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Why Are You Better Than Your Kids In Remembering The Grocery List? | Science Trends

Why Are You Better Than Your Kids In Remembering The Grocery List?

Imagine you are on your way to the grocery store, but you forget to take the shopping list. Now, you are trying to recall the items from that list. You may recall a vegetable, a tomato, which cues your memory of celery, broccoli, and onions, which belong to the same category. You may then recall items that are protein, snacks, etc. In contrast, a preschooler might recall tomato, beef, goldfish, celery, and so on, without organizing them based on different categories.

Laboratory work has supported the improvement of the ability to spontaneously use an elaborative mnemonic strategy from childhood to adulthood, such as organizing grocery items based on semantic categories. Increased spontaneous use of elaborative mnemonic strategy benefits memory performance and is an important contributing factor for memory development. As the brain is critical for memory functioning and undergoes robust changes during development, we examined the contribution of the brain to the increasing use of mnemonic strategy as one develops.

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In our study titled “Age-associated increase in mnemonic strategy use is linked to prefrontal cortex development,” published in the journal NeuroImage, we have identified brain regions that may play critical roles in the development of the spontaneous use of elaborative mnemonic strategies.

The prefrontal cortex (PFC) is a brain region essential for high-order cognitive abilities, such as decision making, future planning, emotional regulation, and cognitive control, which are critical for using mnemonic strategy spontaneously. The PFC in humans occupies a much larger proportion of the brain than any other animals. Over individual human development, this region also shows the most protracted maturation, particularly in the right hemisphere, which may underlie the protracted development in the spontaneous use of mnemonic strategies.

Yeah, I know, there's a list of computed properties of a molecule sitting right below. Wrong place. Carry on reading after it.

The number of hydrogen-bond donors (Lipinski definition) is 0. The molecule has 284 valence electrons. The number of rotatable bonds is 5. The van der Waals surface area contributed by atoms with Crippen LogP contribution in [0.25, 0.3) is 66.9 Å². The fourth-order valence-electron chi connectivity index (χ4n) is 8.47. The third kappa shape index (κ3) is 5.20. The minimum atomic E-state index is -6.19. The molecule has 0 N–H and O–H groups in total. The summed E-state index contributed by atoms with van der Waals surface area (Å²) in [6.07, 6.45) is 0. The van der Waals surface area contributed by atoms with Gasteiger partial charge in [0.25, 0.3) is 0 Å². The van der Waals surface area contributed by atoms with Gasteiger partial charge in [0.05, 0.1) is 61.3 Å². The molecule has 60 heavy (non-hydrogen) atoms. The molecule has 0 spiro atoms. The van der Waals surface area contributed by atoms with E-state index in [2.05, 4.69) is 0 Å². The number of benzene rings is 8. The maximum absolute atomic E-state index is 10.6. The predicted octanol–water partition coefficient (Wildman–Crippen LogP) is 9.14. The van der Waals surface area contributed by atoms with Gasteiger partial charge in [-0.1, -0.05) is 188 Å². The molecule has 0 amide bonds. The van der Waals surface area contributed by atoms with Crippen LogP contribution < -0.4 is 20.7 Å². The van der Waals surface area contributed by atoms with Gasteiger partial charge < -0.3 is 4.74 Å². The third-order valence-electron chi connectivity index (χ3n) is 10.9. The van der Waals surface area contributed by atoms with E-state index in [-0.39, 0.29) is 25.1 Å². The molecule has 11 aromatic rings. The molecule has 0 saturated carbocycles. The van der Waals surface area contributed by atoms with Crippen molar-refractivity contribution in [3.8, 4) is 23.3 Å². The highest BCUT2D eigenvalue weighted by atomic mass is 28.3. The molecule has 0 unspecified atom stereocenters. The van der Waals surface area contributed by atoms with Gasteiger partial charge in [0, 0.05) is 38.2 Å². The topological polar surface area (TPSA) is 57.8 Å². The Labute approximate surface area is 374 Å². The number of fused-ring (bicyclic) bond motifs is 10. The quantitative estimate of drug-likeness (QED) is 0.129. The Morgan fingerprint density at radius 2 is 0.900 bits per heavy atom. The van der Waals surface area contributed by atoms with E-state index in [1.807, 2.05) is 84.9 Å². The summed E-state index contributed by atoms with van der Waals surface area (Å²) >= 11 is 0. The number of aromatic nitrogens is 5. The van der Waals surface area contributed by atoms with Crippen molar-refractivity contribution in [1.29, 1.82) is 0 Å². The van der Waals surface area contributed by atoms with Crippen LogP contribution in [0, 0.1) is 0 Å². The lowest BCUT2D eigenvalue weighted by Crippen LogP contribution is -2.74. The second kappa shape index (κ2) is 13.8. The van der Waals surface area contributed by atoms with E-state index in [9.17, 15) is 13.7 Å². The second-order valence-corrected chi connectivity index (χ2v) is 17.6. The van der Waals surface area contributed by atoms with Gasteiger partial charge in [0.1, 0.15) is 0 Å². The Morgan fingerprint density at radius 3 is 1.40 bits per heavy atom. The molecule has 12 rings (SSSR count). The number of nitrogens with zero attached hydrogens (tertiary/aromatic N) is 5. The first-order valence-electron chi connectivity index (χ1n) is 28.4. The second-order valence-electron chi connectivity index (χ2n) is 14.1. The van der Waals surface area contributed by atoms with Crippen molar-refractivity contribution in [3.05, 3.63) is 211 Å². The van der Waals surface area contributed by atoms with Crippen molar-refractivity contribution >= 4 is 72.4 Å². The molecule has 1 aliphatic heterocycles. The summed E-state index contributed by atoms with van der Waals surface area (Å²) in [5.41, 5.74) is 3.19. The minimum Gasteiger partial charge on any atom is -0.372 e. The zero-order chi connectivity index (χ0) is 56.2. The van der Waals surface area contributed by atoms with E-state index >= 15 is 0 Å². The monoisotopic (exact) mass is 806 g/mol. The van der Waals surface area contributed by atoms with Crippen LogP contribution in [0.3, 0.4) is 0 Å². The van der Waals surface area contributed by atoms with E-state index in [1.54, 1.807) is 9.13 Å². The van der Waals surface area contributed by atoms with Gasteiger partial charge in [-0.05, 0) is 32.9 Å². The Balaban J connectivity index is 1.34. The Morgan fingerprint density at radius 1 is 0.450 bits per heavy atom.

Evidence from neural imaging and neuropsychological studies supports the role of the PFC in spontaneous use of elaborative mnemonic strategies. Patients with PFC lesions have difficulties initiating mnemonic strategy use during memory tasks, but when prompted by an experimenter to use a mnemonic strategy, their memory performance becomes comparable to that of normal participants. In a healthy adult lifespan sample, Kirchhoff and colleagues found that age differences in PFC volume contributes to an age-associated decrease in spontaneous use of semantic strategies. However, little evidence exists in studies of child development about the relationship between protracted structural maturation of the PFC and facilitation of spontaneous elaborative mnemonic strategy use.

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We studied memory performance in 120 participants aged 5-25 years using a standardized task, the California Verbal Learning Test (CVLT). During the task, we asked participants to memorize a list of 15 words from three semantic categories (i.e., fruit, things to wear, and things to play with) and asked them to immediately recall as many words as they could in any order. As we did not require sequential recall, participants might use a semantic mnemonic strategy to recall words from the same category together, regardless of the presentation order. Consistent with the literature, we found the use of semantic strategy benefits memory performance and increases significantly from children to young adults.